Thailand, Part Two: Chiang Mai

If Koh Samui was the part of our vacation where we didn’t do much, Chiang Mai was the part of our vacation where we did it all.

Upon our arrival, we immediately noticed the smoky haze that seemed to blanket all of Chiang Mai.  Turns out we were visiting during the time of year that neighboring farmers were burning off their crops.  We also noticed the moderate temperature – I mean, still hot, but not unbearable in long pants and sleeved shirts.

We checked into our hotel, U Chiang Mai, in the middle of the Old City and spent the rest of our afternoon touring the Wats (aka temples) that were in walking distance from our digs.  We had read in our tour book that one must be appropriately dressed when entering the temples, so that meant no shorts, short skirts, or sleeveless shirts.  I’d also recommend sandals or easy to remove shoes since most temples require you to leave your shoes at the door.

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Inside Wat Chedi Luang

After our tour of the temples, Mr. S and I sat down to some lunch at an unassuming outdoor restaurant.  I had the stir fried squid with salted egg, which I’m dubbing my favorite meal of our entire trip.  That’s quite the honor considering how much and how often we ate in Thailand.

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The following day was a long awaited visit to Elephant Nature Park (ENP), two hours outside of Chiang Mai.  We specifically chose ENP because they are a rescue organization strictly against the use of hooks, forced riding, or other abusive treatment toward these majestic creatures.  All the elephants at ENP were rescued from darker pasts (logging industry, abusive tourism efforts, etc.) and are asked to do nothing more but live out their days peacefully on the ENP grounds.  As tourists, we had the pleasure of just watching them do their thang – eating, bathing, pooping, etc. – and feeding them copious amounts of bananas.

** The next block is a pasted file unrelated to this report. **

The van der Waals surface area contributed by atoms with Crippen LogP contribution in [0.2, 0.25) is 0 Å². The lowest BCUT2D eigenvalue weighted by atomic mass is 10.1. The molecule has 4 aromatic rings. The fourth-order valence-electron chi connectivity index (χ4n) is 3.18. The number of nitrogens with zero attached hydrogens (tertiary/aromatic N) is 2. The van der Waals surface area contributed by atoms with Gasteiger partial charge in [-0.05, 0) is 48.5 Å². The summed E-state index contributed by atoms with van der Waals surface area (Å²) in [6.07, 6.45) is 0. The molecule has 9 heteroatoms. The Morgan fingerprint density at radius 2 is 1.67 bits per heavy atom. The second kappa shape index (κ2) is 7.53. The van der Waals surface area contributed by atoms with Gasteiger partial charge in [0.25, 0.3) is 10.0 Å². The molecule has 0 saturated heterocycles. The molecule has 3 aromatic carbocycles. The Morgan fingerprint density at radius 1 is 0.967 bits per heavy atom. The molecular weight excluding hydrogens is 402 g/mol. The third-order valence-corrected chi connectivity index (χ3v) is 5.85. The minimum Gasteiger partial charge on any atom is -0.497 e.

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“Got bananas?”

Our day started with meeting the elephants (seven total including a baby) and learning a bit about their personalities (two of the elephants were food possessive and had to be fed separately from the rest of the group) and how to properly feed them.  We fed the elephants a combo of bananas, watermelon, squash, and bamboo, all of which they scarfed down happily.  (Although there was one elephant that was very picky and would throw aside the squash in favor of the watermelon.  Can’t blame her – I’d do the same thing.)

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Then we started our hike through the grasslands, walking alongside the elephants half enthralled by how close we were to them and half terrified that we might be accidentally trampled.  But, our fears were unfounded – trainers were with us at all times, giving voice commands to the elephant to relax or walk away when they seemed to be too over eager.  Eventually we all caught on – the elephants just wanted the bananas (we were all given banana bags).  Their trunks would root around our bodies, their nostrils flaring open and closed, searching out the yellow stuff.  We obliged, pulling out banana after banana and placing it into their waiting trunk.

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After the first banana feeding, the trainers set up a mud bath for the elephants and we watched in delight as the herd covered themselves with the cooling muck.  The baby in particular was very happy to get down and dirty.

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Our guide told us the baby elephant in our group was very naughty and liked to chase the rescue dogs at ENP.